Another aspect of duress or undue influence is the doctrine of Fraudulent Calumny. Where a person believes that the Testator’s mind has been poisoned against a particular person by casting dishonest aspersions on their character; which leads the Testator into freely excluding that person from their will, they may challenge that Will.
Such claims for duress or undue influence are, by their nature, highly evidential-based and the person challenging the Will must be able to satisfy the court that the Testator was coerced into changing the Will.
- Proprietary estoppel
If an undocumented promise or agreement has been made to you by a person that you would inherit or receive a benefit after their death but this has not been reflected in their Will, it is possible to contest the Will under the doctrine of Proprietary Estoppel.
In order to bring a claim for proprietary estoppel, a promise must have been made to the claimant; for example, that they would inherit property or land. The claimant must have relied and acted upon this promise, causing them to suffer a detriment.
In Guest v Guest  EWCA Civ 387, a farm owner, David Guest, made a promise to his son, Andrew, that he would inherit a sufficient interest in the farm. The judge held that Andrew had believed this promise and had worked on the farm for over 30 years for modest pay. The promise had been relied upon and consequently Andrew had suffered a detriment having worked for a below-market wage; having not taken any employment opportunities elsewhere.
Such claims for proprietary estoppel are highly fact-specific and will largely depend on the evidence that is provided.
- Lack of due execution
There is a presumption that a Will is duly executed if it conforms with the requirements as set out in Section 9 (1) Wills Act 1837 which states:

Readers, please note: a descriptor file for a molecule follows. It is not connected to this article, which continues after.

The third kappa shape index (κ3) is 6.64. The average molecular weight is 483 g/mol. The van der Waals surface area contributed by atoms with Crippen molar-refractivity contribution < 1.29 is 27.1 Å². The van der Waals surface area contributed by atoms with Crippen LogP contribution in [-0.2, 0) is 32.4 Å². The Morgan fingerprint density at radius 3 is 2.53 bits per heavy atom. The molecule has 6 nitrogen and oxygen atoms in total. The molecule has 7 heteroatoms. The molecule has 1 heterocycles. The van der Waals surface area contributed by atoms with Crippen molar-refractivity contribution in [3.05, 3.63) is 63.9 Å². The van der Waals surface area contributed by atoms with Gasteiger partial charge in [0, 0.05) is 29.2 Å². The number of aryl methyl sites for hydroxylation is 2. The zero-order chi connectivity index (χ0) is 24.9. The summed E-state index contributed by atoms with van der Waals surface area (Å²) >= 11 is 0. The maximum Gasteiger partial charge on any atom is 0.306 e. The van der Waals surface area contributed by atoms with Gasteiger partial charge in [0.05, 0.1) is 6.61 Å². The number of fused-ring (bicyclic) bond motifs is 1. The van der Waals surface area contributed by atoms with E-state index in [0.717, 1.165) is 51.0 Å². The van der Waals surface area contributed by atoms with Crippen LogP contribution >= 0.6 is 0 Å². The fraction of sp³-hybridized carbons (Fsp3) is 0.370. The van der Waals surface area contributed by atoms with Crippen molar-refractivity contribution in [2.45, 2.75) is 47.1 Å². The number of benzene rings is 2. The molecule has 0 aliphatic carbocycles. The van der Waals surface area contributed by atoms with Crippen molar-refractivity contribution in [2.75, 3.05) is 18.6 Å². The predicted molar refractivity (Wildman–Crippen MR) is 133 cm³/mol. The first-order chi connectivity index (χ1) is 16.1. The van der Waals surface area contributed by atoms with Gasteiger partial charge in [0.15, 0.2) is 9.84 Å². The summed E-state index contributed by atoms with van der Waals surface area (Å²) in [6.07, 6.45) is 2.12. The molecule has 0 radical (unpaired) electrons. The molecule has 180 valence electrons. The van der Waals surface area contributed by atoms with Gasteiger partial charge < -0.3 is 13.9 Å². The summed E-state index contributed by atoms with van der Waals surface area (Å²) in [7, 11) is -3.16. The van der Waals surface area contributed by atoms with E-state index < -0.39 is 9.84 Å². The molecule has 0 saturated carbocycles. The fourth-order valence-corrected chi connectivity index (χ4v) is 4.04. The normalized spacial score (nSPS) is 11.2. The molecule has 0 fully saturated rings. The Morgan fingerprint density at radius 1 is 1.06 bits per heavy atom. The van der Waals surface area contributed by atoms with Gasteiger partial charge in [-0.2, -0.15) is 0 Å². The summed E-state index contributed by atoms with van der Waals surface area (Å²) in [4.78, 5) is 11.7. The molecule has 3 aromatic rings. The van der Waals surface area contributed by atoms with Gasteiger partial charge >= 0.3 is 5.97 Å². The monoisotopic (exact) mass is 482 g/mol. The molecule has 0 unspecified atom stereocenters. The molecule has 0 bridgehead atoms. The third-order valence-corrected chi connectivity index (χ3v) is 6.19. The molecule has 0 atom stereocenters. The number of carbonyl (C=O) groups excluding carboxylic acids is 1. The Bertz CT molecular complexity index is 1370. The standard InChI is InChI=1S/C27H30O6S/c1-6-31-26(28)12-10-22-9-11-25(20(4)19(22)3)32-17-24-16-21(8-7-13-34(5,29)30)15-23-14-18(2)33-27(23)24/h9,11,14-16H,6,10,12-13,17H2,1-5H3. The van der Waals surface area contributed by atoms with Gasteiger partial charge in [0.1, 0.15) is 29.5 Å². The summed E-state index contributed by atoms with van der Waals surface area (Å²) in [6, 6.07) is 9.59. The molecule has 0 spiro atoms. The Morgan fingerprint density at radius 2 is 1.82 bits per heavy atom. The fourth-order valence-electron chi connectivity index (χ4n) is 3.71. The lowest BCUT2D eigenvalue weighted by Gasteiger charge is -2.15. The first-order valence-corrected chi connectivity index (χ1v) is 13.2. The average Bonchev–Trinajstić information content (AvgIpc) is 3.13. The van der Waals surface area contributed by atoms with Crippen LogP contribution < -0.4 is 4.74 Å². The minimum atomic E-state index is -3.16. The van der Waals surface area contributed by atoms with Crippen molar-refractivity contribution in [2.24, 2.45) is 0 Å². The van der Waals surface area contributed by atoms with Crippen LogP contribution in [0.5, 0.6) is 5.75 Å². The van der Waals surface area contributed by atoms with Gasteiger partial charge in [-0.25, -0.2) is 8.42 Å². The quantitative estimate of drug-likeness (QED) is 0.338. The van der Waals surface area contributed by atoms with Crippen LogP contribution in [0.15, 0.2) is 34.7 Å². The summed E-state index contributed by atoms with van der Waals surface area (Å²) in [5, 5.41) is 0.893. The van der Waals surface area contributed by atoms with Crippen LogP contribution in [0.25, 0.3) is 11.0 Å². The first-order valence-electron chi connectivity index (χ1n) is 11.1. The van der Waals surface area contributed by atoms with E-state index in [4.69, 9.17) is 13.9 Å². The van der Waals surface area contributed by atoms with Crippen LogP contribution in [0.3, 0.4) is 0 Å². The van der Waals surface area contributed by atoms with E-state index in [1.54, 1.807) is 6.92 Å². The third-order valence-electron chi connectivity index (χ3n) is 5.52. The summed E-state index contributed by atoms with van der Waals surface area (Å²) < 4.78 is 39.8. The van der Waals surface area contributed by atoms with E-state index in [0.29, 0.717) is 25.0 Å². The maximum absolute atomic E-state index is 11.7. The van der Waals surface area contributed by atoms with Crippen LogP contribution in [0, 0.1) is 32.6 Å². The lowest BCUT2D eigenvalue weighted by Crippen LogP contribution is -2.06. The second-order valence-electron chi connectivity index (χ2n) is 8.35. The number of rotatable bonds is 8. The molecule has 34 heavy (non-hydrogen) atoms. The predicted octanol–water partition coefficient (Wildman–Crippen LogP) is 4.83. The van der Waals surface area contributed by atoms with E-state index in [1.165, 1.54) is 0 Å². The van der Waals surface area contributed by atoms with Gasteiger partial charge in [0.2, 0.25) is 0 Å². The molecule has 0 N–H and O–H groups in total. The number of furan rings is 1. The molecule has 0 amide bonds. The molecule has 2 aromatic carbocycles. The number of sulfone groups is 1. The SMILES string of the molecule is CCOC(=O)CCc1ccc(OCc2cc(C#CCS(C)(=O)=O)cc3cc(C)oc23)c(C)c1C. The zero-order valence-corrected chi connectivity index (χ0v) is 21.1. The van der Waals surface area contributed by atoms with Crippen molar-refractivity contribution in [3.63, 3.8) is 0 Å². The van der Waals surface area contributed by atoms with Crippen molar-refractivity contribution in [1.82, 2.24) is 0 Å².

‘No will shall be valid unless it is in writing and signed by the testator in the presence of two or more witnesses’.
The burden is on the party relying on a will to establish that it has been validly executed and witnessed in accordance with the requirements under Section 9. If a person believes that a will has not been duly executed, they may bring a claim under Section 9.
In Face v Cunningham  EWHC 3119 (Ch) the deceased’s daughter, Mrs Face, sought to rely on a photocopy of the deceased’s apparent Will dated 2017. The deceased’s two other children alleged that Mrs Face had forged the 2017 Will along with her partner and two attesting witnesses. The judge dismissed Mrs Face’s claim as it was based on a fabricated document.
- Deceased did not properly understand and approve the content of the will
In order for a Will to be valid, the Testator must know, understand and approve the contents of their will. The burden of proving the validity of the Will is on the party seeking to rely on the Will.
In the case of Skillett v Skillett  EWHC 233 (Ch), the deceased, Charles Skillett made a Will in 2011 leaving a piece of land to his son Stephen. The deceased’s three other children bought a claim against the estate arguing that the value of the land had increased significantly following the deceased’s death in 2017. They sought to claim that the deceased did not have the appropriate level of knowledge and approval of the will, following his diagnosis of Alzheimer’s Disease in 2013. The judge held that, at the time the Will was executed in 2011, the deceased knew and approved the provisions in his Will. The increase in value of the land at the time of death did not undermine the rationality of the provisions which the deceased had instructed to be incorporated at the time the will was made and executed.
In Parsonage v Parsonage, it was further ordered that the Beryl’s 2010 Will was invalid on the basis that she materially misunderstood the nature and extent of her estate.